This is a bit of an experiment. I’m currently writing about autobiography, protest and gender in the Civil Rights, and Civil Rights-related, movements of the 1950s-1970s. I am particularly interested in female-authored texts, and so far my main targets have been Elaine Brown, Anne Moody, Angela Davis, Assata Shakur, JoAnn Robinson and Winson Hudson. My plan is that over the next couple of years I want to work through a project to examine the ways that women activists saw, and continue to see, the act of writing about their lives as an act of continued protest. There are many texts that I already know, but many others that I do not. I’m open to considering any variation on ‘life narrative’, at least at the outset, so I’m eager to hear of poetry collections, edited collections, and even fictionalised first person accounts by activists. The best thing to do at the start of these kinds of projects is to make a list, and so I’m going to start the list here. I hope others will add to the list in the comments section.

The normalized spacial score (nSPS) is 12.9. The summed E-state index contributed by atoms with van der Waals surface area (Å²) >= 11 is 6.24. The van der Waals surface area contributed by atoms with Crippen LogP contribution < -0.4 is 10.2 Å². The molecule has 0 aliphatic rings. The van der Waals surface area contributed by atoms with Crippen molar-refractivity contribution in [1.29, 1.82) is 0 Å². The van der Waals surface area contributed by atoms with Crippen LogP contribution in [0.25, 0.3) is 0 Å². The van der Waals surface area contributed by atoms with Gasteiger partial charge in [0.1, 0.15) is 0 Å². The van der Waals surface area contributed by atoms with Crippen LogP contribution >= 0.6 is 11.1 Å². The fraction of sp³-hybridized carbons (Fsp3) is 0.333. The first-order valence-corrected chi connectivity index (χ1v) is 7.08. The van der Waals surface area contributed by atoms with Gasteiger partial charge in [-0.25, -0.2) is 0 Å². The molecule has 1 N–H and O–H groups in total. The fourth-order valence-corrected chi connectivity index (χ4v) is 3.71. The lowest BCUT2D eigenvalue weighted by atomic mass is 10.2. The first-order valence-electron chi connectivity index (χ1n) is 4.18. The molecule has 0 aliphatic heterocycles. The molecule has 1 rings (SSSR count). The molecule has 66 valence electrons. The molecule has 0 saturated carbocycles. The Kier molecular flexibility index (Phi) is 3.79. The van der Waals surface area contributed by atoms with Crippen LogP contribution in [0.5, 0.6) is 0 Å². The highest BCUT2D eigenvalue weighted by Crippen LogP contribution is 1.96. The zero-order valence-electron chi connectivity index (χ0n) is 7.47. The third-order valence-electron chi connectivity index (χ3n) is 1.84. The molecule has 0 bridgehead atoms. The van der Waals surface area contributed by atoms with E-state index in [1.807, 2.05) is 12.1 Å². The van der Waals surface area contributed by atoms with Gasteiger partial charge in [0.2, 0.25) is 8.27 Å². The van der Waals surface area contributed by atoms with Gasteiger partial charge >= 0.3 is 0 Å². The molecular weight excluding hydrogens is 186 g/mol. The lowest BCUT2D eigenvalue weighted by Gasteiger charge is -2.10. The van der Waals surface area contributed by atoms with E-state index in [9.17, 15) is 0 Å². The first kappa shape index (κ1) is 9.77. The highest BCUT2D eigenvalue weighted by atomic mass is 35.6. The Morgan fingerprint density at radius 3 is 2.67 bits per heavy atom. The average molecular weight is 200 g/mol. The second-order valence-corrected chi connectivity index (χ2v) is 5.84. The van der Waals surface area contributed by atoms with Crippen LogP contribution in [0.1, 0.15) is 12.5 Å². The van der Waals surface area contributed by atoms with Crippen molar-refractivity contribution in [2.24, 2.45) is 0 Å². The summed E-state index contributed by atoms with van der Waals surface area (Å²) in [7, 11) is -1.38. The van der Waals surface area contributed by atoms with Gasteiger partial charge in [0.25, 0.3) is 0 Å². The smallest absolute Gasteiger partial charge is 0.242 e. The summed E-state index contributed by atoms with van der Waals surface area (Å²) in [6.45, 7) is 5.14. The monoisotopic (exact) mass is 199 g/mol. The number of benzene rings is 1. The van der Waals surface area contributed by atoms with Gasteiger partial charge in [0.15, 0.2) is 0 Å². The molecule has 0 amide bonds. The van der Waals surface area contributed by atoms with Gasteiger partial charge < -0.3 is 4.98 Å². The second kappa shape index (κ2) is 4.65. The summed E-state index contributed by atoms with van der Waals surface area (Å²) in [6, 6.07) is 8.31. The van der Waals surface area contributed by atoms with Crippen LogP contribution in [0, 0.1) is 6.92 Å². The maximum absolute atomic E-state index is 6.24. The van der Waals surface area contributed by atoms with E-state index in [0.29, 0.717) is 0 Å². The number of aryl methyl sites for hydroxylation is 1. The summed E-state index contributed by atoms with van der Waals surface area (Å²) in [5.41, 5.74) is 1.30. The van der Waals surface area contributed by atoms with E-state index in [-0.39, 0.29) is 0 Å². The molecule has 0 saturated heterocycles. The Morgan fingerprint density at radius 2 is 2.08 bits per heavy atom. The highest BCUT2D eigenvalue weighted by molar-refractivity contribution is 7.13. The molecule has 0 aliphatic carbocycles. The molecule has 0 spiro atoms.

Winson Hudson, Mississippi Harmony: Memoir of a Freedom Fighter (2002) [with Constance Curry]
Constance Curry (ed.), Hands on the Freedom Plow (2010) [not strictly an autobiography, but a series of autobiographical sketches]
Judith Rollins, All is Never Said: the Narrative of Odette Harper Hines (1995) [an oral history, recounted to Rollins]